Colombian paramilitary chief facing U.S. drug charges
BY TIM JOHNSON
WASHINGTON - The U.S. government on Tuesday accused outlaw paramilitary leader Carlos Castaño and two other members of his powerful anti-guerrilla army in Colombia of smuggling 17 tons of cocaine to the United States and Europe over the past five years.
Attorney General John Ashcroft, noting that Castaño recently
said he wanted to ''face the U.S. justice system,'' called on the sought-after
paramilitary leader to
"surrender to United States authorities.''
Within an hour of the federal indictment announcement, unconfirmed
news reports said Castaño, 36, had bid farewell to his troops in
the mountains of northern
Colombia and was preparing to surrender. A spokesman for Castaño later denied the reports.
Castaño's Miami attorney, Joaquín Pérez, said he could not confirm Castaño's whereabouts. Drug Enforcement Administration agents in Miami and Washington said they did not know if Castaño planned to surrender.
The indictments of Castaño, fellow commander Salvatore Mancuso and paramilitary member Juan Carlos Sierra-Ramírez came at a critical juncture in U.S.-Colombia relations and as President Alvaro Uribe visited Washington seeking sustained economic and military assistance to regain control of his homeland.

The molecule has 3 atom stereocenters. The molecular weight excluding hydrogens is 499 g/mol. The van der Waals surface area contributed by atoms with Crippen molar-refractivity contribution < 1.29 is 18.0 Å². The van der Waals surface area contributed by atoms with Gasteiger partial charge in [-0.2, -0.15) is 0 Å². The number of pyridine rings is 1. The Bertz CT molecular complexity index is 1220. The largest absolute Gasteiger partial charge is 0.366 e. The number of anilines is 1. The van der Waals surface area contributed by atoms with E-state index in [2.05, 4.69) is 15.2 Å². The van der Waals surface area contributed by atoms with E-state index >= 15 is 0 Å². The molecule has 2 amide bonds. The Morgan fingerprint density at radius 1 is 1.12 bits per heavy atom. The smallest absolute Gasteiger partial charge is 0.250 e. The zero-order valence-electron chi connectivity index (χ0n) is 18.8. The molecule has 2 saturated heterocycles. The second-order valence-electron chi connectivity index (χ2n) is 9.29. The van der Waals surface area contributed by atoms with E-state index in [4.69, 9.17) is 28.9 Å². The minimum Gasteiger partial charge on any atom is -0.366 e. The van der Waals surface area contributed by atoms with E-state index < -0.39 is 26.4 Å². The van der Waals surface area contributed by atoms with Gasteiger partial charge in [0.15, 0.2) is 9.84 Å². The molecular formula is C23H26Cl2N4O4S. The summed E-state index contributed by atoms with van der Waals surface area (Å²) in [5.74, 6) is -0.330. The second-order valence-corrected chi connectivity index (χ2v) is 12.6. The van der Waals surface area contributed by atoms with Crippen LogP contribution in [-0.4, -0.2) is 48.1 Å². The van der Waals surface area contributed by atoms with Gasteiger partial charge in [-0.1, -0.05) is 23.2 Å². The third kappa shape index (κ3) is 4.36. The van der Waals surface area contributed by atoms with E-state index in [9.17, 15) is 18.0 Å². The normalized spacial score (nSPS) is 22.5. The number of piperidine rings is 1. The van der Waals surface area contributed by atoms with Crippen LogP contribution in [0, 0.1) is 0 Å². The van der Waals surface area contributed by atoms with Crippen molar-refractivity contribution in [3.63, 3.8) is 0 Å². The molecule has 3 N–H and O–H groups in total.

Human rights monitors blame the 11,000 or so members of Castaño's paramilitary forces for the vast majority of atrocities and massacres in Colombia in recent years. Even so, Castaño has significant support among Colombians, some of whom view his armed group, the United Self-Defense Forces of Colombia, or AUC, as fighting harder to stand up to leftist guerrillas than the conventional army.
In the past half-decade, Castaño has emerged as a lightning-rod figure, both hailed and despised. His raspy voice, scraggly beard and personal story are widely known. He has said his crusade against leftist guerrillas began when rebels kidnapped and killed his father in 1980.
Ashcroft called Castaño and the two others ''violent drug traffickers who poison our citizens and threaten our national security.'' He said convictions on all five counts of drug trafficking could cost them life in prison.
The 12-page indictment said Castaño oversaw a gamut of drug-related activities, from protecting cocaine-processing laboratories in the jungles and setting quality and price controls for cocaine, to managing shipments from coastal Colombia to maritime vessels. It details a series of narcotics shipments to the United States and Europe using routes through Martinique in the Caribbean and the Cape Verde Islands in the Atlantic Ocean off the coast of Africa.
Ashcroft said the investigation began 2 ½ years ago. A grand jury in the District of Columbia returned the indictment and, if captured, Castaño would presumably be tried in Washington.
The indictment of the paramilitary leaders marked ''the convergence
of two of the top priorities of the Department of Justice: the prevention
of terrorism and the
reduction of illegal drug use,'' Ashcroft said.